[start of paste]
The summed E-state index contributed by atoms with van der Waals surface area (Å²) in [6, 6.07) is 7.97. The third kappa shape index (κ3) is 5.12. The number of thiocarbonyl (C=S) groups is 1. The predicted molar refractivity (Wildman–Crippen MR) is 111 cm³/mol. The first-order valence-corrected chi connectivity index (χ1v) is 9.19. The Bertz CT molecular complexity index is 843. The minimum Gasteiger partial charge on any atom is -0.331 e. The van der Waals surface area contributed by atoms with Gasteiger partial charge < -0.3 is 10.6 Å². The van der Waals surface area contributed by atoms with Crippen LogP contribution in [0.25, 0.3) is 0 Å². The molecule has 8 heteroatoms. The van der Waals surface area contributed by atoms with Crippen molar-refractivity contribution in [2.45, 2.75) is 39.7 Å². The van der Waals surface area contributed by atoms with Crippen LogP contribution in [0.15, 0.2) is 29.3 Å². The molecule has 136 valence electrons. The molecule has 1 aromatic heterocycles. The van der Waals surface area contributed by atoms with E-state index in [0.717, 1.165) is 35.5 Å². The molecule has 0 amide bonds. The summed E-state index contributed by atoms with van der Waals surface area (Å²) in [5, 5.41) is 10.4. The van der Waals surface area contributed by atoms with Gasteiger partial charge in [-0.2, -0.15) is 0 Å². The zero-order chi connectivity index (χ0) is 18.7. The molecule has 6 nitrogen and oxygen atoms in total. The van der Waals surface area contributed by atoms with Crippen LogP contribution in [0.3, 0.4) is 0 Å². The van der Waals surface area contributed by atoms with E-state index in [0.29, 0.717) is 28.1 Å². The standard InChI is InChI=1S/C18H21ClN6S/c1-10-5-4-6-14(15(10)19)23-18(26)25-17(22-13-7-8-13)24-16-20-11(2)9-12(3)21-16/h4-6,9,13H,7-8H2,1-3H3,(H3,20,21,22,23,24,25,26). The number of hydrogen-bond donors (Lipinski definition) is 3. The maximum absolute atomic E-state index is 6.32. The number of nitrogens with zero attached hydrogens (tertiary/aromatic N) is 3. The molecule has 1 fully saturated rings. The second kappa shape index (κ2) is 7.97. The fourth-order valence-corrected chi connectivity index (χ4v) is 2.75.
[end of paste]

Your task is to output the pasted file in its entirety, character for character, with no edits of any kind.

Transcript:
The summed E-state index contributed by atoms with van der Waals surface area (Å²) in [6, 6.07) is 7.97. The third kappa shape index (κ3) is 5.12. The number of thiocarbonyl (C=S) groups is 1. The predicted molar refractivity (Wildman–Crippen MR) is 111 cm³/mol. The first-order valence-corrected chi connectivity index (χ1v) is 9.19. The Bertz CT molecular complexity index is 843. The minimum Gasteiger partial charge on any atom is -0.331 e. The van der Waals surface area contributed by atoms with Gasteiger partial charge < -0.3 is 10.6 Å². The van der Waals surface area contributed by atoms with Crippen LogP contribution in [0.25, 0.3) is 0 Å². The molecule has 8 heteroatoms. The van der Waals surface area contributed by atoms with Crippen molar-refractivity contribution in [2.45, 2.75) is 39.7 Å². The van der Waals surface area contributed by atoms with Crippen LogP contribution in [0.15, 0.2) is 29.3 Å². The molecule has 136 valence electrons. The molecule has 1 aromatic heterocycles. The van der Waals surface area contributed by atoms with E-state index in [0.717, 1.165) is 35.5 Å². The molecule has 0 amide bonds. The summed E-state index contributed by atoms with van der Waals surface area (Å²) in [5, 5.41) is 10.4. The van der Waals surface area contributed by atoms with Gasteiger partial charge in [-0.2, -0.15) is 0 Å². The zero-order chi connectivity index (χ0) is 18.7. The molecule has 6 nitrogen and oxygen atoms in total. The van der Waals surface area contributed by atoms with Crippen LogP contribution in [0.3, 0.4) is 0 Å². The van der Waals surface area contributed by atoms with E-state index in [0.29, 0.717) is 28.1 Å². The standard InChI is InChI=1S/C18H21ClN6S/c1-10-5-4-6-14(15(10)19)23-18(26)25-17(22-13-7-8-13)24-16-20-11(2)9-12(3)21-16/h4-6,9,13H,7-8H2,1-3H3,(H3,20,21,22,23,24,25,26). The number of hydrogen-bond donors (Lipinski definition) is 3. The maximum absolute atomic E-state index is 6.32. The number of nitrogens with zero attached hydrogens (tertiary/aromatic N) is 3. The molecule has 1 fully saturated rings. The second kappa shape index (κ2) is 7.97. The fourth-order valence-corrected chi connectivity index (χ4v) is 2.75.